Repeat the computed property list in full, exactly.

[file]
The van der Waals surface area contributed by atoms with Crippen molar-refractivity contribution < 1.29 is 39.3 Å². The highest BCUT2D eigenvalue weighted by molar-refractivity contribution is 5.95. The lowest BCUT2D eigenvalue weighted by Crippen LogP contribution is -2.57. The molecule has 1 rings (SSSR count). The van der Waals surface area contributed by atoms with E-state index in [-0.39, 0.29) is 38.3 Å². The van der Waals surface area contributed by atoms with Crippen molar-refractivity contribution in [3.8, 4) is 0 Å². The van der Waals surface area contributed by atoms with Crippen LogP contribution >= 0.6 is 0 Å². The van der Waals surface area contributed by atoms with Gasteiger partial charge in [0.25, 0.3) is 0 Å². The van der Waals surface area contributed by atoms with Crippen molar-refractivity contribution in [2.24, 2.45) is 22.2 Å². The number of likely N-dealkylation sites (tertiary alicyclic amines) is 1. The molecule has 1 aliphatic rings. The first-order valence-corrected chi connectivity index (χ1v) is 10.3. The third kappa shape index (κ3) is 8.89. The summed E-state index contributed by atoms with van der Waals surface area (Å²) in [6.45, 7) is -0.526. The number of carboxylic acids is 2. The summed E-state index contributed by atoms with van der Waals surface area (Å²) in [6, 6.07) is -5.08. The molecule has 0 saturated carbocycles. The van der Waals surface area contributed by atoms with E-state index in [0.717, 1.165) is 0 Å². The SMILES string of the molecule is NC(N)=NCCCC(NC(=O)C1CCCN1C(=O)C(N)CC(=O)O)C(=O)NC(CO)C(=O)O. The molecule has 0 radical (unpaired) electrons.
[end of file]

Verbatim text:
The van der Waals surface area contributed by atoms with Crippen molar-refractivity contribution < 1.29 is 39.3 Å². The highest BCUT2D eigenvalue weighted by molar-refractivity contribution is 5.95. The lowest BCUT2D eigenvalue weighted by Crippen LogP contribution is -2.57. The molecule has 1 rings (SSSR count). The van der Waals surface area contributed by atoms with E-state index in [-0.39, 0.29) is 38.3 Å². The van der Waals surface area contributed by atoms with Crippen molar-refractivity contribution in [3.8, 4) is 0 Å². The van der Waals surface area contributed by atoms with Crippen LogP contribution >= 0.6 is 0 Å². The van der Waals surface area contributed by atoms with Gasteiger partial charge in [0.25, 0.3) is 0 Å². The van der Waals surface area contributed by atoms with Crippen molar-refractivity contribution in [2.24, 2.45) is 22.2 Å². The number of likely N-dealkylation sites (tertiary alicyclic amines) is 1. The molecule has 1 aliphatic rings. The first-order valence-corrected chi connectivity index (χ1v) is 10.3. The third kappa shape index (κ3) is 8.89. The summed E-state index contributed by atoms with van der Waals surface area (Å²) in [6.45, 7) is -0.526. The number of carboxylic acids is 2. The summed E-state index contributed by atoms with van der Waals surface area (Å²) in [6, 6.07) is -5.08. The molecule has 0 saturated carbocycles. The van der Waals surface area contributed by atoms with E-state index in [0.717, 1.165) is 0 Å². The SMILES string of the molecule is NC(N)=NCCCC(NC(=O)C1CCCN1C(=O)C(N)CC(=O)O)C(=O)NC(CO)C(=O)O. The molecule has 0 radical (unpaired) electrons.